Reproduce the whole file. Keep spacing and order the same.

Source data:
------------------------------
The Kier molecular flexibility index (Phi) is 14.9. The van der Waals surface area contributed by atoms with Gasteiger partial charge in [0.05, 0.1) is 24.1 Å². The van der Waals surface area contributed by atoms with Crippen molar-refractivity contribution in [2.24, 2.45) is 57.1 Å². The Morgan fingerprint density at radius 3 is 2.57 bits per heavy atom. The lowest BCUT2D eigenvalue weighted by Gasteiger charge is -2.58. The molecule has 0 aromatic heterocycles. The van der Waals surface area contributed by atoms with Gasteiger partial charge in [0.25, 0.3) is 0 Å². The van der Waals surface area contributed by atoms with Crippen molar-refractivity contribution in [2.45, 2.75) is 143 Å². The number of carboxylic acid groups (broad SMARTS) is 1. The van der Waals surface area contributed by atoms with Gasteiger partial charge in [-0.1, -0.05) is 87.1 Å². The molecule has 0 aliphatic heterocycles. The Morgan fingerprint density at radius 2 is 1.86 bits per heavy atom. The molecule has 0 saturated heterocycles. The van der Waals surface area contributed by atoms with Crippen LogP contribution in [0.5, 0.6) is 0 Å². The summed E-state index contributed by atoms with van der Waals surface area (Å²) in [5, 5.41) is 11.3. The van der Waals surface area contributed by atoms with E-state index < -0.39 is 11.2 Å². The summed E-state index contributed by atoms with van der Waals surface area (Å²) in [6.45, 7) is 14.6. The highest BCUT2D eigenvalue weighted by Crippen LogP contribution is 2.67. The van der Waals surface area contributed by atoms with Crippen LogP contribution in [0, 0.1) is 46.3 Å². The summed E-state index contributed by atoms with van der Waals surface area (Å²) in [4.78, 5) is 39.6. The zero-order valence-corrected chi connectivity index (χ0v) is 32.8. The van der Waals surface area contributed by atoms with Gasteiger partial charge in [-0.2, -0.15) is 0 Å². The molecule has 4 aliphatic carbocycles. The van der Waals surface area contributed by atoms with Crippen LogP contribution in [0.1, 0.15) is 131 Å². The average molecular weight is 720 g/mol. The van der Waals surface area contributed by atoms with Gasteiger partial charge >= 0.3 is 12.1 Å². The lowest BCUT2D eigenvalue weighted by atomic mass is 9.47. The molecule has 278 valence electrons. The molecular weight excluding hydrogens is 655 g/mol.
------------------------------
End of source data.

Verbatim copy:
The Kier molecular flexibility index (Phi) is 14.9. The van der Waals surface area contributed by atoms with Gasteiger partial charge in [0.05, 0.1) is 24.1 Å². The van der Waals surface area contributed by atoms with Crippen molar-refractivity contribution in [2.24, 2.45) is 57.1 Å². The Morgan fingerprint density at radius 3 is 2.57 bits per heavy atom. The lowest BCUT2D eigenvalue weighted by Gasteiger charge is -2.58. The molecule has 0 aromatic heterocycles. The van der Waals surface area contributed by atoms with Gasteiger partial charge in [0.25, 0.3) is 0 Å². The van der Waals surface area contributed by atoms with Crippen molar-refractivity contribution in [2.45, 2.75) is 143 Å². The number of carboxylic acid groups (broad SMARTS) is 1. The van der Waals surface area contributed by atoms with Gasteiger partial charge in [-0.1, -0.05) is 87.1 Å². The molecule has 0 aliphatic heterocycles. The Morgan fingerprint density at radius 2 is 1.86 bits per heavy atom. The molecule has 0 saturated heterocycles. The van der Waals surface area contributed by atoms with Crippen LogP contribution in [0.5, 0.6) is 0 Å². The summed E-state index contributed by atoms with van der Waals surface area (Å²) in [5, 5.41) is 11.3. The van der Waals surface area contributed by atoms with E-state index < -0.39 is 11.2 Å². The summed E-state index contributed by atoms with van der Waals surface area (Å²) in [6.45, 7) is 14.6. The highest BCUT2D eigenvalue weighted by Crippen LogP contribution is 2.67. The van der Waals surface area contributed by atoms with Crippen LogP contribution in [0, 0.1) is 46.3 Å². The summed E-state index contributed by atoms with van der Waals surface area (Å²) in [4.78, 5) is 39.6. The zero-order valence-corrected chi connectivity index (χ0v) is 32.8. The van der Waals surface area contributed by atoms with Gasteiger partial charge in [-0.2, -0.15) is 0 Å². The molecule has 4 aliphatic carbocycles. The van der Waals surface area contributed by atoms with Crippen LogP contribution in [0.1, 0.15) is 131 Å². The average molecular weight is 720 g/mol. The van der Waals surface area contributed by atoms with Gasteiger partial charge >= 0.3 is 12.1 Å². The lowest BCUT2D eigenvalue weighted by atomic mass is 9.47. The molecule has 278 valence electrons. The molecular weight excluding hydrogens is 655 g/mol.